James Cook

A great explorer

Who was

Captain James Cook was a British explorer, navigator, cartographer, and captain in the Royal Navy. He lived in the XVIII centuary .Cook made detailed maps of Newfoundland prior to making three voyages to the Pacific Ocean, during which he achieved the first recorded European contact with the eastern coastline of Australia and the Hawaiian Islands, and the first recorded circumnavigation of New Zealand.


James Cook was born on 27 October 1728 in the village of Marton in Yorkshire and baptised on 3 November in the local church of St. Cuthbert. He was the second of eight children of James Cook, a Scottish farm labourer, and his locally born wife, Grace Pace. In 1736, his family moved to Airey Holme farm at Great Ayton, where his father's employer, Thomas Skottowe, paid for him to attend the local school. In 1741, after five years schooling, he began work for his father, who had by now been promoted to farm manager. In 1745, when he was 16, Cook moved 20 miles (32 km) to the fishing village of Staithes, to be apprenticed as a shop boy to grocer William Sanderson. Historians have speculated that this is where Cook first felt the lure of the sea while gazing out of the shop window.

After 18 months, not proving suitable for shop work, Cook travelled to the nearby port town of Whitby to be introduced to friends of Sanderson's, John and Henry Walker. Cook was taken on as a merchant navy apprentice in their small fleet of vessels, plying coal along the English coast. His first assignment was aboard the collier Freelove, and he spent several years on this and various other coasters, sailing between the Tyne and London. As part of his apprenticeship, Cook applied himself to the study of Algebra, Geometry, Trigonometry, Navigation and Astronomy, all skills he would need one day to command his own ship.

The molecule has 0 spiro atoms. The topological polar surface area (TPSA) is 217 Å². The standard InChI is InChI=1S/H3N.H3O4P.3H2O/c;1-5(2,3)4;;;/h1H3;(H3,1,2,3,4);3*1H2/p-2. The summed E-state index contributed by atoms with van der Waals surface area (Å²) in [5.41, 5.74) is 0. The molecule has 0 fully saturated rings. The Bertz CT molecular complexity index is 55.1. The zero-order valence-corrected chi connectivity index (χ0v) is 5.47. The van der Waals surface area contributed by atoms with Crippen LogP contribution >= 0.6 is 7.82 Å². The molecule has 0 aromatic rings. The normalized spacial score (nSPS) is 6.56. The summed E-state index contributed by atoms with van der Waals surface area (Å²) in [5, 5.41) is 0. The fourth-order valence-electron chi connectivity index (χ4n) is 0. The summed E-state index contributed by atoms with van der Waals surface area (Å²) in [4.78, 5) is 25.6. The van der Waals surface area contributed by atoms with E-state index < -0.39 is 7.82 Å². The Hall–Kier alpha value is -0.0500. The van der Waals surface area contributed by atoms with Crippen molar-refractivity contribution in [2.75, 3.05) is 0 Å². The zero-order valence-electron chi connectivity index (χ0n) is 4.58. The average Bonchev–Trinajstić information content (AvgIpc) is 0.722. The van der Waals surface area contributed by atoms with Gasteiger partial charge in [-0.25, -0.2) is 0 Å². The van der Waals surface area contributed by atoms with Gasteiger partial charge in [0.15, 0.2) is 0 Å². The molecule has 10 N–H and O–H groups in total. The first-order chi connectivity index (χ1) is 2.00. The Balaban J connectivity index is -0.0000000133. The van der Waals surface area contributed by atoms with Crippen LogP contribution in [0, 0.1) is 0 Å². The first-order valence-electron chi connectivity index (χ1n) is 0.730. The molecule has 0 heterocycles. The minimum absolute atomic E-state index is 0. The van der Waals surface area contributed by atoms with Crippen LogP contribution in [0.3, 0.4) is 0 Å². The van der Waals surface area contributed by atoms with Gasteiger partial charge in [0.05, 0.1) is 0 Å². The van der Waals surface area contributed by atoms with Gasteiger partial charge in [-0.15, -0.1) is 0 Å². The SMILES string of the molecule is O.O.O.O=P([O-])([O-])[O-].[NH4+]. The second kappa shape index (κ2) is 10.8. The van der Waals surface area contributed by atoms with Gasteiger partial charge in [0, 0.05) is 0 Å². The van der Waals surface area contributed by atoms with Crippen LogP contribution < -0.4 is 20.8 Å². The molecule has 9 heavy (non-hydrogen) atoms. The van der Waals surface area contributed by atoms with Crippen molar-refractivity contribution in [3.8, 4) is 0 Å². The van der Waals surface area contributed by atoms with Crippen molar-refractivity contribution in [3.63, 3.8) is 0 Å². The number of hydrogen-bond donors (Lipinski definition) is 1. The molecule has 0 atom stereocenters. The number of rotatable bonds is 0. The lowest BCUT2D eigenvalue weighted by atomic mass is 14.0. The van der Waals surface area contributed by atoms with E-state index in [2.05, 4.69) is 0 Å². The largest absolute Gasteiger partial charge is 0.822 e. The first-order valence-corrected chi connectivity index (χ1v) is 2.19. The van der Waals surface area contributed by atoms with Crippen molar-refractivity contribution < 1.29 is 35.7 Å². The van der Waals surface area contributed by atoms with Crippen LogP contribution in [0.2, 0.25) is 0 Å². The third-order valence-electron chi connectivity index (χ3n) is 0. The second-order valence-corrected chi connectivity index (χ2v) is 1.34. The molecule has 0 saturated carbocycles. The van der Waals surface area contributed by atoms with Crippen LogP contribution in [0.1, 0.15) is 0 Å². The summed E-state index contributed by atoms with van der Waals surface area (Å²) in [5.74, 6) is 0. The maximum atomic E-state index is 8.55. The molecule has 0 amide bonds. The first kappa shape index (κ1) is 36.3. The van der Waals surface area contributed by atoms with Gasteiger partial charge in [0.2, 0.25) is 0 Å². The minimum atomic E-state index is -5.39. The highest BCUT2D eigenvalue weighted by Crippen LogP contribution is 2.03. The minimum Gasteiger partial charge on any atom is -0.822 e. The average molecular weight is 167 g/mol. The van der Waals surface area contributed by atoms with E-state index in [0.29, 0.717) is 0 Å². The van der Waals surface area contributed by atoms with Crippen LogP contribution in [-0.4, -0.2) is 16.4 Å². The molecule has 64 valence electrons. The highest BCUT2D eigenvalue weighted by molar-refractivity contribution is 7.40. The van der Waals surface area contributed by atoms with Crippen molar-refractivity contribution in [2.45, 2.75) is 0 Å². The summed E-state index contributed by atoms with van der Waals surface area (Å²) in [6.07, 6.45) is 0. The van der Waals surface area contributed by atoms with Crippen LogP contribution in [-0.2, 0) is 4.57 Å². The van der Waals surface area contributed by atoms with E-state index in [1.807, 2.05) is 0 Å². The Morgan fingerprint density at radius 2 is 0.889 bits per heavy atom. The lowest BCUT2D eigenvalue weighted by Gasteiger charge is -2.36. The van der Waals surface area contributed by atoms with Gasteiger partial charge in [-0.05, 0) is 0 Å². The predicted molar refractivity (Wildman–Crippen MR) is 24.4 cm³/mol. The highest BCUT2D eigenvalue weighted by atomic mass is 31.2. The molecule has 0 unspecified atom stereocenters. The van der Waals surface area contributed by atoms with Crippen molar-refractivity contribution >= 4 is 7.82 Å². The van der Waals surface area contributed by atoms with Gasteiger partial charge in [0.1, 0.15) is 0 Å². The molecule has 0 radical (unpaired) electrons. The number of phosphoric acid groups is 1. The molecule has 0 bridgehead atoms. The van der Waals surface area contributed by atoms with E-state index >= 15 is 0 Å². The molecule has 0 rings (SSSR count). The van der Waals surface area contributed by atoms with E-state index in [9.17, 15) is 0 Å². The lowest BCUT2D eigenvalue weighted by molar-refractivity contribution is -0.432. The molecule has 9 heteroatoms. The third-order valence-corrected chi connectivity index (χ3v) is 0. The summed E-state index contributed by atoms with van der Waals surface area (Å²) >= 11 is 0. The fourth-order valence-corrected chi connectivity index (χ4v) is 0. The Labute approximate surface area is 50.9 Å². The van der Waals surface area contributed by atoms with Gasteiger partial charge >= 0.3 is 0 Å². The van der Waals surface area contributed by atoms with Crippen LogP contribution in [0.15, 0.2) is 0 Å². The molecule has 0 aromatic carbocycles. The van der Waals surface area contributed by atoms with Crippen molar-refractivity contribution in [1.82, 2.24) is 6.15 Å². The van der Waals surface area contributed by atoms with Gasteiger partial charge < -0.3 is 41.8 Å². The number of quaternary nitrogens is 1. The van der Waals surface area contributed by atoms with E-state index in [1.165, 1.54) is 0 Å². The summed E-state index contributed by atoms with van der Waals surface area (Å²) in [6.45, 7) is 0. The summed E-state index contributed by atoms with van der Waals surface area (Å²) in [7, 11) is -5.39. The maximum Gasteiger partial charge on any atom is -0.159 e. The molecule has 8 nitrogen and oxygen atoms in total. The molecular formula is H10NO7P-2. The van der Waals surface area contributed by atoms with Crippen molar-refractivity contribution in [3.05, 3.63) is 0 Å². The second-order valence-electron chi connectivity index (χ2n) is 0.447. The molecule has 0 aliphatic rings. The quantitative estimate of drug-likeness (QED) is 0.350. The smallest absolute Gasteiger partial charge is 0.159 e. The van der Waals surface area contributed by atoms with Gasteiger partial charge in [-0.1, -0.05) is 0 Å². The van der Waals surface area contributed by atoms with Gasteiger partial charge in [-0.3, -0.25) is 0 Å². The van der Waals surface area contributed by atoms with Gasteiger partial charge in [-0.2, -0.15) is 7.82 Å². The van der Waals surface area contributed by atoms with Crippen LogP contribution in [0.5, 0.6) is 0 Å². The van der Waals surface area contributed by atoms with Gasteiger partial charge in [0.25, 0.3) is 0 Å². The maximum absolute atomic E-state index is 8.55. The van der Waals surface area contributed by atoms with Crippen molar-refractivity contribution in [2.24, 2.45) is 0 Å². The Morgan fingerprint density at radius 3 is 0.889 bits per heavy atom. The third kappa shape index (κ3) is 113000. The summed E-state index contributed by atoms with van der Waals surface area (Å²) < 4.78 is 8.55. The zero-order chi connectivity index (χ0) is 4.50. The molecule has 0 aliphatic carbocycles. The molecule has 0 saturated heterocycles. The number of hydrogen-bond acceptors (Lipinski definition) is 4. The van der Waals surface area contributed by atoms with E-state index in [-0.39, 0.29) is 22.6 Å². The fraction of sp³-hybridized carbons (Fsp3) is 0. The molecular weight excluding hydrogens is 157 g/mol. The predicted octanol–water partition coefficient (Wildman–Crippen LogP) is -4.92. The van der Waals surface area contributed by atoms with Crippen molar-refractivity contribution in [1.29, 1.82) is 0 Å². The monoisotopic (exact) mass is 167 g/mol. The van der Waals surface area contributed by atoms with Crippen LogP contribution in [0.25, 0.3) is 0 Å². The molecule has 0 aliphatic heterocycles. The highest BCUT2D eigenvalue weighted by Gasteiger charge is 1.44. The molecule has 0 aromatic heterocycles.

His three-year apprenticeship completed, Cook began working on trading ships in the Baltic Sea. In 1755, within a month of being offered command of this vessel, he volunteered for service in the Royal Navy, when Britain was re-arming for what was to become the Seven Years'war.

Cook married Elizabeth Batts (1742–1835) on 21 December 1762 at St. Margaret's Church in Barking. The couple had six children: James, Nathaniel, Elizabeth, Joseph, George and Hugh. When not at sea, Cook lived in the East End of London.

The travel

he did 3 travels:

  1. The expedition sailed from England on 26 August 1768, rounded Cape of Horn and continued westward across the Pacific to arrive at Thaiti on 13 April 1769, where the observation of Venus transity were made. However, the result of the observations was not as conclusive or accurate as had been hoped. Once the observations were completed, Cook opened the sealed orders which were additional instructions for the second part of his voyage: to search the south Pacific for signs of the postulated rich Southern continent of Australia. Cook then sailed to New Zealand and mapped the complete coastline, making only some minor errors.

  2. In the second travel he went in the continental part of the Australia to explore it.

  3. On this his final voyage, Cook was trying to find a route from the Pacific to the Atlantic round the top of North America. He was again on board the Resolution while the accompanying ship this time was the Discovery. After observing an eclipse of the Sun from an island Cook named Christmas Island, Cook and his crew became the first Europeans to find the Hawaiian Islands. At first all went well, but later after a departure and an emergency return for repairs disaster struck and Cook was killed by the islanders on 14 February 1779.